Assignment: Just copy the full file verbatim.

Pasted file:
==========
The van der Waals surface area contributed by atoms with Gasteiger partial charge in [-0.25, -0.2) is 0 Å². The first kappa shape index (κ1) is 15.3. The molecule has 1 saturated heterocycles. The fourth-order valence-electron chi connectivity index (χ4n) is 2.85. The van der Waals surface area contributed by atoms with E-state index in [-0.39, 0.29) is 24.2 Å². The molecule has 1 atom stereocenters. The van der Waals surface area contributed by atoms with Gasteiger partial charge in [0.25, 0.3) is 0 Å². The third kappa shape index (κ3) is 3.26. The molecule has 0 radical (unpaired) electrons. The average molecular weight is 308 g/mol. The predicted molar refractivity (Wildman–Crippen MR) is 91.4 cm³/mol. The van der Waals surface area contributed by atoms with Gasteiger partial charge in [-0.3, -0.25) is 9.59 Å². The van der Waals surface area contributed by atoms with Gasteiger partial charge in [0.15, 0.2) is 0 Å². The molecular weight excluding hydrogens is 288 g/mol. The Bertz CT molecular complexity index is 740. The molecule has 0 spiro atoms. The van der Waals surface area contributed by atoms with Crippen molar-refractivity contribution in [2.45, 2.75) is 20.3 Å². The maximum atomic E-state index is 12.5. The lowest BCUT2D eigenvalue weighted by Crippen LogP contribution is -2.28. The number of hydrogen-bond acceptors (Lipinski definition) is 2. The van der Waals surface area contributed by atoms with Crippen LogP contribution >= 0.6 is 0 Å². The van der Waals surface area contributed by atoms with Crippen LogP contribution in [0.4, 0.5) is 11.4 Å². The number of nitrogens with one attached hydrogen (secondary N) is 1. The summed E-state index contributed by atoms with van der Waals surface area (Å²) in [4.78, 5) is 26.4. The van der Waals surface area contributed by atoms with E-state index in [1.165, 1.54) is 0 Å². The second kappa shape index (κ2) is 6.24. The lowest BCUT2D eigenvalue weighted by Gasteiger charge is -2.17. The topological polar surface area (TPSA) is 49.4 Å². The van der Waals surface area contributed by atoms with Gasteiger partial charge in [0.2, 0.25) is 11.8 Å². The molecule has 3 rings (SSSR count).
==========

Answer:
The van der Waals surface area contributed by atoms with Gasteiger partial charge in [-0.25, -0.2) is 0 Å². The first kappa shape index (κ1) is 15.3. The molecule has 1 saturated heterocycles. The fourth-order valence-electron chi connectivity index (χ4n) is 2.85. The van der Waals surface area contributed by atoms with E-state index in [-0.39, 0.29) is 24.2 Å². The molecule has 1 atom stereocenters. The van der Waals surface area contributed by atoms with Gasteiger partial charge in [0.25, 0.3) is 0 Å². The third kappa shape index (κ3) is 3.26. The molecule has 0 radical (unpaired) electrons. The average molecular weight is 308 g/mol. The predicted molar refractivity (Wildman–Crippen MR) is 91.4 cm³/mol. The van der Waals surface area contributed by atoms with Gasteiger partial charge in [-0.3, -0.25) is 9.59 Å². The van der Waals surface area contributed by atoms with Gasteiger partial charge in [0.15, 0.2) is 0 Å². The molecular weight excluding hydrogens is 288 g/mol. The Bertz CT molecular complexity index is 740. The molecule has 0 spiro atoms. The van der Waals surface area contributed by atoms with Crippen molar-refractivity contribution in [2.45, 2.75) is 20.3 Å². The maximum atomic E-state index is 12.5. The lowest BCUT2D eigenvalue weighted by Crippen LogP contribution is -2.28. The number of hydrogen-bond acceptors (Lipinski definition) is 2. The van der Waals surface area contributed by atoms with Crippen LogP contribution >= 0.6 is 0 Å². The van der Waals surface area contributed by atoms with Crippen LogP contribution in [0.4, 0.5) is 11.4 Å². The number of nitrogens with one attached hydrogen (secondary N) is 1. The summed E-state index contributed by atoms with van der Waals surface area (Å²) in [4.78, 5) is 26.4. The van der Waals surface area contributed by atoms with E-state index in [1.165, 1.54) is 0 Å². The second kappa shape index (κ2) is 6.24. The lowest BCUT2D eigenvalue weighted by Gasteiger charge is -2.17. The topological polar surface area (TPSA) is 49.4 Å². The van der Waals surface area contributed by atoms with Gasteiger partial charge in [0.2, 0.25) is 11.8 Å². The molecule has 3 rings (SSSR count).